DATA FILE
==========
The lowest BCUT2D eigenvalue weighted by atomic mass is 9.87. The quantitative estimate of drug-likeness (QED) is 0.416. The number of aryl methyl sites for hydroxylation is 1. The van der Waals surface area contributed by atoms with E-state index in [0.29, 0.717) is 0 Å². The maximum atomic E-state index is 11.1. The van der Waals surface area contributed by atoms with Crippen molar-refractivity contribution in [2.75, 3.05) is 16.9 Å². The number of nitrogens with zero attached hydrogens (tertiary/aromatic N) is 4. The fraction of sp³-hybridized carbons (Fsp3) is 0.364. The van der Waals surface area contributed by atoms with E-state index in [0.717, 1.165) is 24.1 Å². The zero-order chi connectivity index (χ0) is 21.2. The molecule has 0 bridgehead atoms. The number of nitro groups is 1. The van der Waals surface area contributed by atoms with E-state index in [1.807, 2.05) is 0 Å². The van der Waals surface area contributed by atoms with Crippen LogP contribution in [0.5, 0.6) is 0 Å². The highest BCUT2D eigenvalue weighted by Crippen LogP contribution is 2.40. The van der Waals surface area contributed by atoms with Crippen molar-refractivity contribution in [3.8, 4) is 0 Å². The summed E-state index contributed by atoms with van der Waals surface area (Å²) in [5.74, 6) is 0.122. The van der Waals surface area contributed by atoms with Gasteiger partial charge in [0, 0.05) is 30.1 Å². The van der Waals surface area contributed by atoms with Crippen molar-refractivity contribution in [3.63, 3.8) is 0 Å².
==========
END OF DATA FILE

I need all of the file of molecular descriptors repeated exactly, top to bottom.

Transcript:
The lowest BCUT2D eigenvalue weighted by atomic mass is 9.87. The quantitative estimate of drug-likeness (QED) is 0.416. The number of aryl methyl sites for hydroxylation is 1. The van der Waals surface area contributed by atoms with E-state index in [0.29, 0.717) is 0 Å². The maximum atomic E-state index is 11.1. The van der Waals surface area contributed by atoms with Crippen molar-refractivity contribution in [2.75, 3.05) is 16.9 Å². The number of nitrogens with zero attached hydrogens (tertiary/aromatic N) is 4. The fraction of sp³-hybridized carbons (Fsp3) is 0.364. The van der Waals surface area contributed by atoms with E-state index in [0.717, 1.165) is 24.1 Å². The zero-order chi connectivity index (χ0) is 21.2. The molecule has 0 bridgehead atoms. The number of nitro groups is 1. The van der Waals surface area contributed by atoms with E-state index in [1.807, 2.05) is 0 Å². The van der Waals surface area contributed by atoms with Crippen LogP contribution in [0.5, 0.6) is 0 Å². The highest BCUT2D eigenvalue weighted by Crippen LogP contribution is 2.40. The van der Waals surface area contributed by atoms with Crippen molar-refractivity contribution in [3.8, 4) is 0 Å². The summed E-state index contributed by atoms with van der Waals surface area (Å²) in [5.74, 6) is 0.122. The van der Waals surface area contributed by atoms with Gasteiger partial charge in [0, 0.05) is 30.1 Å². The van der Waals surface area contributed by atoms with Crippen molar-refractivity contribution in [3.63, 3.8) is 0 Å².